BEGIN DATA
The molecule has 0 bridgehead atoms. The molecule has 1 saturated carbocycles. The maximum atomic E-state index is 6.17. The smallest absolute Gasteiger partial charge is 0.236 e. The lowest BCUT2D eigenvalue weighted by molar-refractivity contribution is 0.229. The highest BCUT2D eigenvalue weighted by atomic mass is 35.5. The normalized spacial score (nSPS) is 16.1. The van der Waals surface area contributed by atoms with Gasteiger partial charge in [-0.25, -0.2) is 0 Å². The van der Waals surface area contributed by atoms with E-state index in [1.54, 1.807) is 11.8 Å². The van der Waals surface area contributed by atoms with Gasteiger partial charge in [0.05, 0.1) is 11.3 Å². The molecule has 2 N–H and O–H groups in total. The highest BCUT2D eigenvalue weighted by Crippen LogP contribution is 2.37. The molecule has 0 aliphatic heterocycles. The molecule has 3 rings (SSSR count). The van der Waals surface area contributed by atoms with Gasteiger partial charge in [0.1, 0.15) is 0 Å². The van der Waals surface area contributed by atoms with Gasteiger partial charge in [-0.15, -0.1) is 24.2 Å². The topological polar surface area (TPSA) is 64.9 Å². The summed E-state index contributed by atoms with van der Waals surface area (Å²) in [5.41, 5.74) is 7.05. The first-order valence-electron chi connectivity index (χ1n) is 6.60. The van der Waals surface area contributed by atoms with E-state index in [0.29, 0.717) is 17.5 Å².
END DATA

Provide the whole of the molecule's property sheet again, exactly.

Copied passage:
The molecule has 0 bridgehead atoms. The molecule has 1 saturated carbocycles. The maximum atomic E-state index is 6.17. The smallest absolute Gasteiger partial charge is 0.236 e. The lowest BCUT2D eigenvalue weighted by molar-refractivity contribution is 0.229. The highest BCUT2D eigenvalue weighted by atomic mass is 35.5. The normalized spacial score (nSPS) is 16.1. The van der Waals surface area contributed by atoms with Gasteiger partial charge in [-0.25, -0.2) is 0 Å². The van der Waals surface area contributed by atoms with E-state index in [1.54, 1.807) is 11.8 Å². The van der Waals surface area contributed by atoms with Gasteiger partial charge in [0.05, 0.1) is 11.3 Å². The molecule has 2 N–H and O–H groups in total. The highest BCUT2D eigenvalue weighted by Crippen LogP contribution is 2.37. The molecule has 0 aliphatic heterocycles. The molecule has 3 rings (SSSR count). The van der Waals surface area contributed by atoms with Gasteiger partial charge in [0.1, 0.15) is 0 Å². The van der Waals surface area contributed by atoms with Gasteiger partial charge in [-0.15, -0.1) is 24.2 Å². The topological polar surface area (TPSA) is 64.9 Å². The summed E-state index contributed by atoms with van der Waals surface area (Å²) in [5.41, 5.74) is 7.05. The first-order valence-electron chi connectivity index (χ1n) is 6.60. The van der Waals surface area contributed by atoms with E-state index in [0.29, 0.717) is 17.5 Å².